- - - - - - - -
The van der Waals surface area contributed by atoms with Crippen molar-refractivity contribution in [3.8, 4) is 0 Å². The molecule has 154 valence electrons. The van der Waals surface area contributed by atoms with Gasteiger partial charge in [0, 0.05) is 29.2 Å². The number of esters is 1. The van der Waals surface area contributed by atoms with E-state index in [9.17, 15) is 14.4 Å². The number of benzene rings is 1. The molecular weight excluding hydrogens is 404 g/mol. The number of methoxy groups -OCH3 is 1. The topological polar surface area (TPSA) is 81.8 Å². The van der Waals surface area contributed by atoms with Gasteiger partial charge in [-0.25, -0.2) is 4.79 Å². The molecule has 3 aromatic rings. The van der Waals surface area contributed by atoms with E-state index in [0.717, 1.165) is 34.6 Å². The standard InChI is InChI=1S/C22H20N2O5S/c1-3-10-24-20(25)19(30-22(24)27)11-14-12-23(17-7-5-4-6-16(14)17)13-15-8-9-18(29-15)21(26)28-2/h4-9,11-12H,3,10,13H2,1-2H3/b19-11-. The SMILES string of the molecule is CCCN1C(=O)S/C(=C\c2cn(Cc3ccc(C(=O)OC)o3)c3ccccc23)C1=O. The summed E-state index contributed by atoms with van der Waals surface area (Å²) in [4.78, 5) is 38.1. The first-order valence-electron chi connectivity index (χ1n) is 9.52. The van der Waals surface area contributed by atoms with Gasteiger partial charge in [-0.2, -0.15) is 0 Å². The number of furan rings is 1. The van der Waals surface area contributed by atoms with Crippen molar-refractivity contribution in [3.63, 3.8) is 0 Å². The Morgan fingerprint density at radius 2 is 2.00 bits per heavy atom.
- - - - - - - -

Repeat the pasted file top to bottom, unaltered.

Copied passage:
The van der Waals surface area contributed by atoms with Crippen molar-refractivity contribution in [3.8, 4) is 0 Å². The molecule has 154 valence electrons. The van der Waals surface area contributed by atoms with Gasteiger partial charge in [0, 0.05) is 29.2 Å². The number of esters is 1. The van der Waals surface area contributed by atoms with E-state index in [9.17, 15) is 14.4 Å². The number of benzene rings is 1. The molecular weight excluding hydrogens is 404 g/mol. The number of methoxy groups -OCH3 is 1. The topological polar surface area (TPSA) is 81.8 Å². The van der Waals surface area contributed by atoms with Gasteiger partial charge in [-0.25, -0.2) is 4.79 Å². The molecule has 3 aromatic rings. The van der Waals surface area contributed by atoms with E-state index in [0.717, 1.165) is 34.6 Å². The standard InChI is InChI=1S/C22H20N2O5S/c1-3-10-24-20(25)19(30-22(24)27)11-14-12-23(17-7-5-4-6-16(14)17)13-15-8-9-18(29-15)21(26)28-2/h4-9,11-12H,3,10,13H2,1-2H3/b19-11-. The SMILES string of the molecule is CCCN1C(=O)S/C(=C\c2cn(Cc3ccc(C(=O)OC)o3)c3ccccc23)C1=O. The summed E-state index contributed by atoms with van der Waals surface area (Å²) in [4.78, 5) is 38.1. The first-order valence-electron chi connectivity index (χ1n) is 9.52. The van der Waals surface area contributed by atoms with Gasteiger partial charge in [-0.2, -0.15) is 0 Å². The number of furan rings is 1. The van der Waals surface area contributed by atoms with Crippen molar-refractivity contribution in [3.63, 3.8) is 0 Å². The Morgan fingerprint density at radius 2 is 2.00 bits per heavy atom.